The nursing field encompasses a broad spectrum of job titles and career tracks, from licensed practical nurses to doctoral-level educators and researchers. As healthcare professionals, nurses provide hands-on, sometimes highly-specialized care to patients of all ages and backgrounds. They are also employed as public policy advisors, nurse educators, and medical writers. Among the many different degrees available to individuals who wish to pursue a career in nursing, a practical nursing certificate, associate degree in nursing (ADN), bachelor’s of science in nursing (BSN), master’s of science in nursing (MSN), and doctor of nursing practice (DNP) are the most common.
Earning a practical nursing certificate is the first step to becoming a licensed vocational nurse (LVN) or licensed practical nurse (LPN). LVNs and LPNs provide patients with basic medical care under the supervision of registered nurses and physicians. LPNs who wish to become an RN may enroll in an LPN to RN degree or “bridge” program in order to complete an ADN or BSN and qualify to sit for the National Council Licensing Examination for Registered Nurses (NCLEX-RN) exam. You do not need a BSN to sit for the NCLEX-RN exam, but employers are likely to favor RN job candidates who hold a BSN.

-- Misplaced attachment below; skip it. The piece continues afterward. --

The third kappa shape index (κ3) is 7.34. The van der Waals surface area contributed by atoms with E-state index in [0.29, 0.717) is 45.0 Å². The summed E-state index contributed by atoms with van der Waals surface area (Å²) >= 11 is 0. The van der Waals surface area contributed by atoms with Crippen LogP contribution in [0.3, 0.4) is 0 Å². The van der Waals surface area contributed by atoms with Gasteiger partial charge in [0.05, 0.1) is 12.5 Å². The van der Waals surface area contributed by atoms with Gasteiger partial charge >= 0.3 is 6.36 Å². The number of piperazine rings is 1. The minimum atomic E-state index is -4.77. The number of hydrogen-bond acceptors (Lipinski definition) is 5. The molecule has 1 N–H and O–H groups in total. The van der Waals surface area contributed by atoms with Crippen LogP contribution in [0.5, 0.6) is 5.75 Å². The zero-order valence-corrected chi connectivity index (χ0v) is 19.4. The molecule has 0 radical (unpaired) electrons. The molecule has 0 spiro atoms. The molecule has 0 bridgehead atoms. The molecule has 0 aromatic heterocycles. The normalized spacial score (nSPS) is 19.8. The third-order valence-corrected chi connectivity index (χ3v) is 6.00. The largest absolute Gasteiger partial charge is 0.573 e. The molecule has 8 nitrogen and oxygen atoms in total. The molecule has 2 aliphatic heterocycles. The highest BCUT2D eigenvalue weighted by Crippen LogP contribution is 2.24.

RNs with a BSN are also eligible to pursue a doctor of nursing practice (DNP) to become an advanced practice registered nurse (APRN). APRNs include clinical nurse specialists, nurse anesthetists, nurse-midwives, and nurse practitioners. Masters of science in nursing (MSN) programs have traditionally educated APRNs, but member schools affiliated with the American Association of Colleges of Nursing (AACN) will have transitioned their master’s programs for APRNs to the doctorate level by 2015.
Unlike a DNP, a Ph.D. in nursing is typically an academic and research-oriented degree. Many nurses complete an MSN before pursuing a Ph.D. program in nursing.